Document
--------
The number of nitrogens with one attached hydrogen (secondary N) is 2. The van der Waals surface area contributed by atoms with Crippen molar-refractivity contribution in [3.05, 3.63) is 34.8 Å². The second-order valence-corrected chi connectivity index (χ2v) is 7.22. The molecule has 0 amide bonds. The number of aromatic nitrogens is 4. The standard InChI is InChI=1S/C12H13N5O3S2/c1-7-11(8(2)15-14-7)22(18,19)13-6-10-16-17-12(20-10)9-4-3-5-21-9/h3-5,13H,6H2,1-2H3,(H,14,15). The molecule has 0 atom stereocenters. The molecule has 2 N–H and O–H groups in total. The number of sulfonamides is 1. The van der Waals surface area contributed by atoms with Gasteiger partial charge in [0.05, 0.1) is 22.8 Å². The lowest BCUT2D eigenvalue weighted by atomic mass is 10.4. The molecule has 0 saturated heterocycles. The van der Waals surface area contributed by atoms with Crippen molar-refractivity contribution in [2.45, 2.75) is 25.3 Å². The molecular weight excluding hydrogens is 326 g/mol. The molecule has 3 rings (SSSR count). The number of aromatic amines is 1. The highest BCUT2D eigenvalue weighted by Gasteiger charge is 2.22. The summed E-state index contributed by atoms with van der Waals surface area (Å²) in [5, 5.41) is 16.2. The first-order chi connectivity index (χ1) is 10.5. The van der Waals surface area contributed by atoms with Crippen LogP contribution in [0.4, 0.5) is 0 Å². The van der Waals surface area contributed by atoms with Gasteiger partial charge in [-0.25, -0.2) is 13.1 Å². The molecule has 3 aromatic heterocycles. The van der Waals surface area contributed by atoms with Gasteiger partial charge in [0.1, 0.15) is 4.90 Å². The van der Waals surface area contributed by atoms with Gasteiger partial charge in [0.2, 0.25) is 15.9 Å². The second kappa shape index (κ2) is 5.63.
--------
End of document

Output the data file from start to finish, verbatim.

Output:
The number of nitrogens with one attached hydrogen (secondary N) is 2. The van der Waals surface area contributed by atoms with Crippen molar-refractivity contribution in [3.05, 3.63) is 34.8 Å². The second-order valence-corrected chi connectivity index (χ2v) is 7.22. The molecule has 0 amide bonds. The number of aromatic nitrogens is 4. The standard InChI is InChI=1S/C12H13N5O3S2/c1-7-11(8(2)15-14-7)22(18,19)13-6-10-16-17-12(20-10)9-4-3-5-21-9/h3-5,13H,6H2,1-2H3,(H,14,15). The molecule has 0 atom stereocenters. The molecule has 2 N–H and O–H groups in total. The number of sulfonamides is 1. The van der Waals surface area contributed by atoms with Gasteiger partial charge in [0.05, 0.1) is 22.8 Å². The lowest BCUT2D eigenvalue weighted by atomic mass is 10.4. The molecule has 0 saturated heterocycles. The van der Waals surface area contributed by atoms with Crippen molar-refractivity contribution in [2.45, 2.75) is 25.3 Å². The molecular weight excluding hydrogens is 326 g/mol. The molecule has 3 rings (SSSR count). The number of aromatic amines is 1. The highest BCUT2D eigenvalue weighted by Gasteiger charge is 2.22. The summed E-state index contributed by atoms with van der Waals surface area (Å²) in [5, 5.41) is 16.2. The first-order chi connectivity index (χ1) is 10.5. The van der Waals surface area contributed by atoms with Crippen LogP contribution in [0.4, 0.5) is 0 Å². The van der Waals surface area contributed by atoms with Gasteiger partial charge in [-0.25, -0.2) is 13.1 Å². The molecule has 3 aromatic heterocycles. The van der Waals surface area contributed by atoms with Gasteiger partial charge in [0.1, 0.15) is 4.90 Å². The van der Waals surface area contributed by atoms with Gasteiger partial charge in [0.2, 0.25) is 15.9 Å². The second kappa shape index (κ2) is 5.63.